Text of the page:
21. Alan S. Blinder, 1999. "Central Banking in Theory and Practice," MIT Press Books, The MIT Press, edition 1, volume 1, number 0262522608, January.
    22. Bomberger, William A, 1996. "Disagreement as a Measure of Uncertainty," Journal of Money, Credit and Banking, Blackwell Publishing, vol. 28(3), pages 381-392, August.
    Full references (including those not matched with items on IDEAS)

    More about this item


    Monetary regimes; Inflation targeting; Interest rate volatility;

    JEL classification:

    • E42 - Macroeconomics and Monetary Economics - - Money and Interest Rates - - - Monetary Sytsems; Standards; Regimes; Government and the Monetary System
    • E43 - Macroeconomics and Monetary Economics - - Money and Interest Rates - - - Interest Rates: Determination, Term Structure, and Effects
    • E52 - Macroeconomics and Monetary Economics - - Monetary Policy, Central Banking, and the Supply of Money and Credit - - - Monetary Policy

    NEP fields

    This paper has been announced in the following NEP Reports:


    Access and download statistics


    All material on this site has been provided by the respective publishers and authors. You can help correct errors and omissions. When requesting a correction, please mention this item's handle: RePEc:cam:camdae:9921. See general information about how to correct material in RePEc.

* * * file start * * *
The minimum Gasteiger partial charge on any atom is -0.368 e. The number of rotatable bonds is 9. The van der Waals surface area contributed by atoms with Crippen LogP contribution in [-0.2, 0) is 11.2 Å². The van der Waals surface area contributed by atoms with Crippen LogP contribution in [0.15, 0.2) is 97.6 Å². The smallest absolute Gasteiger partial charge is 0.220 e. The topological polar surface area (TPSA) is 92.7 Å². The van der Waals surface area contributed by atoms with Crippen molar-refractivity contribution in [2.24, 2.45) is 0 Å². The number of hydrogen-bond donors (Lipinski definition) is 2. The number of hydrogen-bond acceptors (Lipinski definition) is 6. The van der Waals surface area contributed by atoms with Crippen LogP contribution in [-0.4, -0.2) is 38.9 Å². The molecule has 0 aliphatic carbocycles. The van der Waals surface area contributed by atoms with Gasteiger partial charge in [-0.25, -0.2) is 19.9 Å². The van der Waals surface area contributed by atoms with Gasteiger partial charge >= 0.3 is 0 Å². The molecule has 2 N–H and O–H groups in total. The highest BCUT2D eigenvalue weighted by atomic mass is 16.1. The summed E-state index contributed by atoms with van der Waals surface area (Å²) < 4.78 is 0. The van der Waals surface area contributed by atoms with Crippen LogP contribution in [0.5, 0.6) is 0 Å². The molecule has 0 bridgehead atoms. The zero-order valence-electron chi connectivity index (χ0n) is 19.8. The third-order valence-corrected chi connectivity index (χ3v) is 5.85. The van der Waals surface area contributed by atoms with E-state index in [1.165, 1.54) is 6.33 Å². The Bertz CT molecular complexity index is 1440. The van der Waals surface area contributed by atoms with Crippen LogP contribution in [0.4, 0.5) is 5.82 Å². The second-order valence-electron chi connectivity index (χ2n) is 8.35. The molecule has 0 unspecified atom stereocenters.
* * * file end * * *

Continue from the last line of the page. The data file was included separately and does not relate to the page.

For technical questions regarding this item, or to correct its authors, title, abstract, bibliographic or download information, contact: (Jake Dyer). General contact details of provider: .

    If you have authored this item and are not yet registered with RePEc, we encourage you to do it here. This allows to link your profile to this item. It also allows you to accept potential citations to this item that we are uncertain about.

    If CitEc recognized a reference but did not link an item in RePEc to it, you can help with this form .

    If you know of missing items citing this one, you can help us creating those links by adding the relevant references in the same way as above, for each refering item. If you are a registered author of this item, you may also want to check the "citations" tab in your RePEc Author Service profile, as there may be some citations waiting for confirmation.

    Please note that corrections may take a couple of weeks to filter through the various RePEc services.

    IDEAS is a RePEc service hosted by the Research Division of the Federal Reserve Bank of St. Louis . RePEc uses bibliographic data supplied by the respective publishers.